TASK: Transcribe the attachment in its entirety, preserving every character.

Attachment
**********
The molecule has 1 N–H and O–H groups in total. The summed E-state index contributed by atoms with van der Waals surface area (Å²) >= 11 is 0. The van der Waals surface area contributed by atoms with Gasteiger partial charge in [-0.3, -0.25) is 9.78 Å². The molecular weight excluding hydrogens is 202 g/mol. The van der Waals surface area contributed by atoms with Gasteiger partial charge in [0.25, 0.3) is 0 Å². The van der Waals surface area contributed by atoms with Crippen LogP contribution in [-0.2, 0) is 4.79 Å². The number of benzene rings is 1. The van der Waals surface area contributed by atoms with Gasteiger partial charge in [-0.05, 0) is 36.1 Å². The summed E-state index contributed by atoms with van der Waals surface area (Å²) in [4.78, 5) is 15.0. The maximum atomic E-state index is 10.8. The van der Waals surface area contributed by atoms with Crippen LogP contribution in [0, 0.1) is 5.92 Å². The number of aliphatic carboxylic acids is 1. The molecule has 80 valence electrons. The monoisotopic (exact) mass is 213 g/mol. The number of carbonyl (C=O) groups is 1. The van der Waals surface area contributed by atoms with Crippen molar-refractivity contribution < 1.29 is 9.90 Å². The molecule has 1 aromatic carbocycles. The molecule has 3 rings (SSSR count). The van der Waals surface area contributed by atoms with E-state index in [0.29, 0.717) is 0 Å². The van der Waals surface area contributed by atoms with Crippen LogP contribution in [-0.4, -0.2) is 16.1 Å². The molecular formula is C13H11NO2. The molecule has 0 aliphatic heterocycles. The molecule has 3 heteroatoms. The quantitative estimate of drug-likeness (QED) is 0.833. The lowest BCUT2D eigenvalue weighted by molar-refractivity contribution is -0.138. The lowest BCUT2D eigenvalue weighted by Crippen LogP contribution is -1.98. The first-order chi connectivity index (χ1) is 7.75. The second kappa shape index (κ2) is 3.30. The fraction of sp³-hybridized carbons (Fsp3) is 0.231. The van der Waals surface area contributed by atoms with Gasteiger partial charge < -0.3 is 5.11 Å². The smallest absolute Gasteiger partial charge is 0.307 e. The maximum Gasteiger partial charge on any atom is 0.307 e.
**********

The molecule has 1 N–H and O–H groups in total. The summed E-state index contributed by atoms with van der Waals surface area (Å²) >= 11 is 0. The van der Waals surface area contributed by atoms with Gasteiger partial charge in [-0.3, -0.25) is 9.78 Å². The molecular weight excluding hydrogens is 202 g/mol. The van der Waals surface area contributed by atoms with Gasteiger partial charge in [0.25, 0.3) is 0 Å². The van der Waals surface area contributed by atoms with Crippen LogP contribution in [-0.2, 0) is 4.79 Å². The number of benzene rings is 1. The van der Waals surface area contributed by atoms with Gasteiger partial charge in [-0.05, 0) is 36.1 Å². The summed E-state index contributed by atoms with van der Waals surface area (Å²) in [4.78, 5) is 15.0. The maximum atomic E-state index is 10.8. The van der Waals surface area contributed by atoms with Crippen LogP contribution in [0, 0.1) is 5.92 Å². The number of aliphatic carboxylic acids is 1. The molecule has 80 valence electrons. The monoisotopic (exact) mass is 213 g/mol. The number of carbonyl (C=O) groups is 1. The van der Waals surface area contributed by atoms with Crippen molar-refractivity contribution < 1.29 is 9.90 Å². The molecule has 1 aromatic carbocycles. The molecule has 3 rings (SSSR count). The van der Waals surface area contributed by atoms with E-state index in [0.29, 0.717) is 0 Å². The van der Waals surface area contributed by atoms with Crippen LogP contribution in [-0.4, -0.2) is 16.1 Å². The molecular formula is C13H11NO2. The molecule has 0 aliphatic heterocycles. The molecule has 3 heteroatoms. The quantitative estimate of drug-likeness (QED) is 0.833. The lowest BCUT2D eigenvalue weighted by molar-refractivity contribution is -0.138. The lowest BCUT2D eigenvalue weighted by Crippen LogP contribution is -1.98. The first-order chi connectivity index (χ1) is 7.75. The second kappa shape index (κ2) is 3.30. The fraction of sp³-hybridized carbons (Fsp3) is 0.231. The van der Waals surface area contributed by atoms with Gasteiger partial charge < -0.3 is 5.11 Å². The smallest absolute Gasteiger partial charge is 0.307 e. The maximum Gasteiger partial charge on any atom is 0.307 e.